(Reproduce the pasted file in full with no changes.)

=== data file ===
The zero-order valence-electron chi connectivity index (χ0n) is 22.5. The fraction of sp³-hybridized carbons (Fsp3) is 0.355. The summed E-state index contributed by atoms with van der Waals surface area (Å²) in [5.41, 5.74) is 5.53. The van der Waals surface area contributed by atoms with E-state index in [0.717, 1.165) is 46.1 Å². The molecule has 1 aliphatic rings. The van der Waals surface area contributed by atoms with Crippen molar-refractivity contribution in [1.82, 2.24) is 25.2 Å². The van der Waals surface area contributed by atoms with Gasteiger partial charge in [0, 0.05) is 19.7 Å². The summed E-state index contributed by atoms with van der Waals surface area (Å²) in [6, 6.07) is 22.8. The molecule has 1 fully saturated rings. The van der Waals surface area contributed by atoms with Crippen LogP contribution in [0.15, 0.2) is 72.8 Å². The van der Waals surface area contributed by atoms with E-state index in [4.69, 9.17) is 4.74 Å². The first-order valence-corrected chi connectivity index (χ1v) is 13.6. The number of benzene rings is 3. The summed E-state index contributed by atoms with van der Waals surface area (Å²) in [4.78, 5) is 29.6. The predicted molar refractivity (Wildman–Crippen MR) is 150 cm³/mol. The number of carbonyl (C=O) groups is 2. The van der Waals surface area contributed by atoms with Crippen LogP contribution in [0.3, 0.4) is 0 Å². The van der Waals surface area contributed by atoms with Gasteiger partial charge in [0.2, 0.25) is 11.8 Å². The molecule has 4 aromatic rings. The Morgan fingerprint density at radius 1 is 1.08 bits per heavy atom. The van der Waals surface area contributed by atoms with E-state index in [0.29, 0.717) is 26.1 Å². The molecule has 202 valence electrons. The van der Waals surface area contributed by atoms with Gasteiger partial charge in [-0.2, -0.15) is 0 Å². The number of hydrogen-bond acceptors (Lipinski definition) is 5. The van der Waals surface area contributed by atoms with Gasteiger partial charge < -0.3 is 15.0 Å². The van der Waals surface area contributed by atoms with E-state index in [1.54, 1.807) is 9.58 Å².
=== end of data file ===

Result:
The zero-order valence-electron chi connectivity index (χ0n) is 22.5. The fraction of sp³-hybridized carbons (Fsp3) is 0.355. The summed E-state index contributed by atoms with van der Waals surface area (Å²) in [5.41, 5.74) is 5.53. The van der Waals surface area contributed by atoms with E-state index in [0.717, 1.165) is 46.1 Å². The molecule has 1 aliphatic rings. The van der Waals surface area contributed by atoms with Crippen molar-refractivity contribution in [1.82, 2.24) is 25.2 Å². The van der Waals surface area contributed by atoms with Gasteiger partial charge in [0, 0.05) is 19.7 Å². The summed E-state index contributed by atoms with van der Waals surface area (Å²) in [6, 6.07) is 22.8. The molecule has 1 fully saturated rings. The van der Waals surface area contributed by atoms with Crippen LogP contribution in [0.15, 0.2) is 72.8 Å². The van der Waals surface area contributed by atoms with E-state index in [4.69, 9.17) is 4.74 Å². The first-order valence-corrected chi connectivity index (χ1v) is 13.6. The number of benzene rings is 3. The summed E-state index contributed by atoms with van der Waals surface area (Å²) in [4.78, 5) is 29.6. The predicted molar refractivity (Wildman–Crippen MR) is 150 cm³/mol. The number of carbonyl (C=O) groups is 2. The van der Waals surface area contributed by atoms with Crippen LogP contribution in [0.3, 0.4) is 0 Å². The van der Waals surface area contributed by atoms with Gasteiger partial charge in [0.2, 0.25) is 11.8 Å². The molecule has 4 aromatic rings. The Morgan fingerprint density at radius 1 is 1.08 bits per heavy atom. The van der Waals surface area contributed by atoms with E-state index in [0.29, 0.717) is 26.1 Å². The molecule has 202 valence electrons. The van der Waals surface area contributed by atoms with Gasteiger partial charge in [-0.2, -0.15) is 0 Å². The number of hydrogen-bond acceptors (Lipinski definition) is 5. The van der Waals surface area contributed by atoms with Gasteiger partial charge < -0.3 is 15.0 Å². The van der Waals surface area contributed by atoms with E-state index in [1.54, 1.807) is 9.58 Å².